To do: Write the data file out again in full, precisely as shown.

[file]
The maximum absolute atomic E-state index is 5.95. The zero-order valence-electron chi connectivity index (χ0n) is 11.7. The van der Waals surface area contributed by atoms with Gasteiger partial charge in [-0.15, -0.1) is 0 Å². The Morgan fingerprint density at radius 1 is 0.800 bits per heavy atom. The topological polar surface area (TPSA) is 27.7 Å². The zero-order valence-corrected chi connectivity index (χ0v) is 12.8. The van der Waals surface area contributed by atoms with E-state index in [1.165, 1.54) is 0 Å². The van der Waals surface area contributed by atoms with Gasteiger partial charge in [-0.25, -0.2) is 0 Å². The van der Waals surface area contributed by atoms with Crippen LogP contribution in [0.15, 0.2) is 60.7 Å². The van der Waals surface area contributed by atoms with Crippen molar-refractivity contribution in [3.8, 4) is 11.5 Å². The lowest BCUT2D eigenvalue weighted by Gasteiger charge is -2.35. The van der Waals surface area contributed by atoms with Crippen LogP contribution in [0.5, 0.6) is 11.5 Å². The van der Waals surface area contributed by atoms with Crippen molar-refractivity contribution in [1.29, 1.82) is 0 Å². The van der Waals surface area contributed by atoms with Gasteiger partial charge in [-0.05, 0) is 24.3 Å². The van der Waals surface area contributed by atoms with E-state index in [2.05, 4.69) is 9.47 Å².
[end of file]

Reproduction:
The maximum absolute atomic E-state index is 5.95. The zero-order valence-electron chi connectivity index (χ0n) is 11.7. The van der Waals surface area contributed by atoms with Gasteiger partial charge in [-0.15, -0.1) is 0 Å². The Morgan fingerprint density at radius 1 is 0.800 bits per heavy atom. The topological polar surface area (TPSA) is 27.7 Å². The zero-order valence-corrected chi connectivity index (χ0v) is 12.8. The van der Waals surface area contributed by atoms with E-state index in [1.165, 1.54) is 0 Å². The van der Waals surface area contributed by atoms with Gasteiger partial charge in [-0.25, -0.2) is 0 Å². The van der Waals surface area contributed by atoms with Crippen LogP contribution in [0.15, 0.2) is 60.7 Å². The van der Waals surface area contributed by atoms with Crippen molar-refractivity contribution in [3.8, 4) is 11.5 Å². The lowest BCUT2D eigenvalue weighted by Gasteiger charge is -2.35. The van der Waals surface area contributed by atoms with Crippen LogP contribution in [0.5, 0.6) is 11.5 Å². The van der Waals surface area contributed by atoms with Crippen molar-refractivity contribution in [1.29, 1.82) is 0 Å². The van der Waals surface area contributed by atoms with Gasteiger partial charge in [-0.05, 0) is 24.3 Å². The van der Waals surface area contributed by atoms with E-state index in [2.05, 4.69) is 9.47 Å².